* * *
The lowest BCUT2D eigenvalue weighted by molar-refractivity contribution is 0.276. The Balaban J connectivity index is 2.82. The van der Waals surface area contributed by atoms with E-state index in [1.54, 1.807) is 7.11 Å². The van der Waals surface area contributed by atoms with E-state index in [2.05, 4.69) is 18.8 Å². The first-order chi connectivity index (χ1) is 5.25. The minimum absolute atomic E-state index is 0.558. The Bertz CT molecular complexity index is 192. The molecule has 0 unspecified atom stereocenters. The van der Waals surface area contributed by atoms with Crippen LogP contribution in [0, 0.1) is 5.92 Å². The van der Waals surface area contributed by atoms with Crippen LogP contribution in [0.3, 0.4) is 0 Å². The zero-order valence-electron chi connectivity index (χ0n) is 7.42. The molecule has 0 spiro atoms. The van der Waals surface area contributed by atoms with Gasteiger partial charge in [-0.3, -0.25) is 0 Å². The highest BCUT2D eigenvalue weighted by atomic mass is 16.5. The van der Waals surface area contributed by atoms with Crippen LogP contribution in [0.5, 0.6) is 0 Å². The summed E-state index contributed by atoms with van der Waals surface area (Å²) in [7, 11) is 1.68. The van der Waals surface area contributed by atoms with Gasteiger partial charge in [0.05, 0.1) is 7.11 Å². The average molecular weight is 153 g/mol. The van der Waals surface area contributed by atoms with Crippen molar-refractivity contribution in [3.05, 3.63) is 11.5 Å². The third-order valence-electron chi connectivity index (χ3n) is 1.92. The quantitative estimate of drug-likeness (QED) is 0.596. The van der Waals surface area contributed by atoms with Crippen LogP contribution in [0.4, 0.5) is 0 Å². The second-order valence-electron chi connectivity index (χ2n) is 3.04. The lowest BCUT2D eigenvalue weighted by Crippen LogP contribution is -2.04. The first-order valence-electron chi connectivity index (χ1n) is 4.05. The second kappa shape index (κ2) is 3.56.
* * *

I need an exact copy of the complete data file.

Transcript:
The lowest BCUT2D eigenvalue weighted by molar-refractivity contribution is 0.276. The Balaban J connectivity index is 2.82. The van der Waals surface area contributed by atoms with E-state index in [1.54, 1.807) is 7.11 Å². The van der Waals surface area contributed by atoms with E-state index in [2.05, 4.69) is 18.8 Å². The first-order chi connectivity index (χ1) is 5.25. The minimum absolute atomic E-state index is 0.558. The Bertz CT molecular complexity index is 192. The molecule has 0 unspecified atom stereocenters. The van der Waals surface area contributed by atoms with Crippen LogP contribution in [0, 0.1) is 5.92 Å². The van der Waals surface area contributed by atoms with Crippen LogP contribution in [0.3, 0.4) is 0 Å². The zero-order valence-electron chi connectivity index (χ0n) is 7.42. The molecule has 0 spiro atoms. The van der Waals surface area contributed by atoms with Gasteiger partial charge in [-0.3, -0.25) is 0 Å². The highest BCUT2D eigenvalue weighted by atomic mass is 16.5. The van der Waals surface area contributed by atoms with Crippen LogP contribution in [0.5, 0.6) is 0 Å². The summed E-state index contributed by atoms with van der Waals surface area (Å²) in [7, 11) is 1.68. The van der Waals surface area contributed by atoms with Gasteiger partial charge in [0.05, 0.1) is 7.11 Å². The average molecular weight is 153 g/mol. The van der Waals surface area contributed by atoms with Crippen molar-refractivity contribution in [3.05, 3.63) is 11.5 Å². The third-order valence-electron chi connectivity index (χ3n) is 1.92. The quantitative estimate of drug-likeness (QED) is 0.596. The van der Waals surface area contributed by atoms with Crippen LogP contribution in [0.4, 0.5) is 0 Å². The second-order valence-electron chi connectivity index (χ2n) is 3.04. The lowest BCUT2D eigenvalue weighted by Crippen LogP contribution is -2.04. The first-order valence-electron chi connectivity index (χ1n) is 4.05. The second kappa shape index (κ2) is 3.56.